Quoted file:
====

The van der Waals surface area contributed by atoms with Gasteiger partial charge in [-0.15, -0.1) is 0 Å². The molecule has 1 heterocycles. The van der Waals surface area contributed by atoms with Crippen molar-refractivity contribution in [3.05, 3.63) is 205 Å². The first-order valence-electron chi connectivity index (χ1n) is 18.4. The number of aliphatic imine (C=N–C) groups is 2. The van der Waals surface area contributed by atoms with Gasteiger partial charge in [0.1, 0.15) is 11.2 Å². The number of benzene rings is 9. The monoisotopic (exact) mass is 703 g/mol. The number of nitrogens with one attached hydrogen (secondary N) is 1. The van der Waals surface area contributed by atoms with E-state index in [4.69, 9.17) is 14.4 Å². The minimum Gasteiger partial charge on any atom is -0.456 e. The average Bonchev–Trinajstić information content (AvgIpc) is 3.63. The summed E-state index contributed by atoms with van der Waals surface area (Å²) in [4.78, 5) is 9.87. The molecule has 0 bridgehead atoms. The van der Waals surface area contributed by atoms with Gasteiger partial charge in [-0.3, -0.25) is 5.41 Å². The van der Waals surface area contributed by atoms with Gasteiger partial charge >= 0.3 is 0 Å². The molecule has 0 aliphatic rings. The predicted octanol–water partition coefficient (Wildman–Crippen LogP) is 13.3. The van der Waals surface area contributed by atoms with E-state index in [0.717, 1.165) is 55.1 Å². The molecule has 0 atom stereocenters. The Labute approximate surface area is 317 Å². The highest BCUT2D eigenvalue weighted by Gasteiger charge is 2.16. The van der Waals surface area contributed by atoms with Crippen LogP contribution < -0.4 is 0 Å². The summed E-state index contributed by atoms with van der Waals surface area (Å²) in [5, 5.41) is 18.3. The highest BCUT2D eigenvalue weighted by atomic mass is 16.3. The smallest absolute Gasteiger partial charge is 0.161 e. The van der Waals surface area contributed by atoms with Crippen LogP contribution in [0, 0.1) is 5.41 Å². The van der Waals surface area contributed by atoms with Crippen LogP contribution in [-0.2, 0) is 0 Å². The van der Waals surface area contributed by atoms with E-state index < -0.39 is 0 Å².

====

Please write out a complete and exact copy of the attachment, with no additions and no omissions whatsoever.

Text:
The van der Waals surface area contributed by atoms with Gasteiger partial charge in [-0.15, -0.1) is 0 Å². The molecule has 1 heterocycles. The van der Waals surface area contributed by atoms with Crippen molar-refractivity contribution in [3.05, 3.63) is 205 Å². The first-order valence-electron chi connectivity index (χ1n) is 18.4. The number of aliphatic imine (C=N–C) groups is 2. The van der Waals surface area contributed by atoms with Gasteiger partial charge in [0.1, 0.15) is 11.2 Å². The number of benzene rings is 9. The monoisotopic (exact) mass is 703 g/mol. The number of nitrogens with one attached hydrogen (secondary N) is 1. The van der Waals surface area contributed by atoms with E-state index in [4.69, 9.17) is 14.4 Å². The minimum Gasteiger partial charge on any atom is -0.456 e. The average Bonchev–Trinajstić information content (AvgIpc) is 3.63. The summed E-state index contributed by atoms with van der Waals surface area (Å²) in [4.78, 5) is 9.87. The molecule has 0 bridgehead atoms. The van der Waals surface area contributed by atoms with Gasteiger partial charge in [-0.3, -0.25) is 5.41 Å². The van der Waals surface area contributed by atoms with Gasteiger partial charge >= 0.3 is 0 Å². The molecule has 0 aliphatic rings. The predicted octanol–water partition coefficient (Wildman–Crippen LogP) is 13.3. The van der Waals surface area contributed by atoms with E-state index in [0.717, 1.165) is 55.1 Å². The molecule has 0 atom stereocenters. The Labute approximate surface area is 317 Å². The highest BCUT2D eigenvalue weighted by Gasteiger charge is 2.16. The van der Waals surface area contributed by atoms with Crippen LogP contribution < -0.4 is 0 Å². The summed E-state index contributed by atoms with van der Waals surface area (Å²) in [5, 5.41) is 18.3. The highest BCUT2D eigenvalue weighted by atomic mass is 16.3. The smallest absolute Gasteiger partial charge is 0.161 e. The van der Waals surface area contributed by atoms with Crippen LogP contribution in [0, 0.1) is 5.41 Å². The van der Waals surface area contributed by atoms with Crippen LogP contribution in [-0.2, 0) is 0 Å². The van der Waals surface area contributed by atoms with E-state index < -0.39 is 0 Å².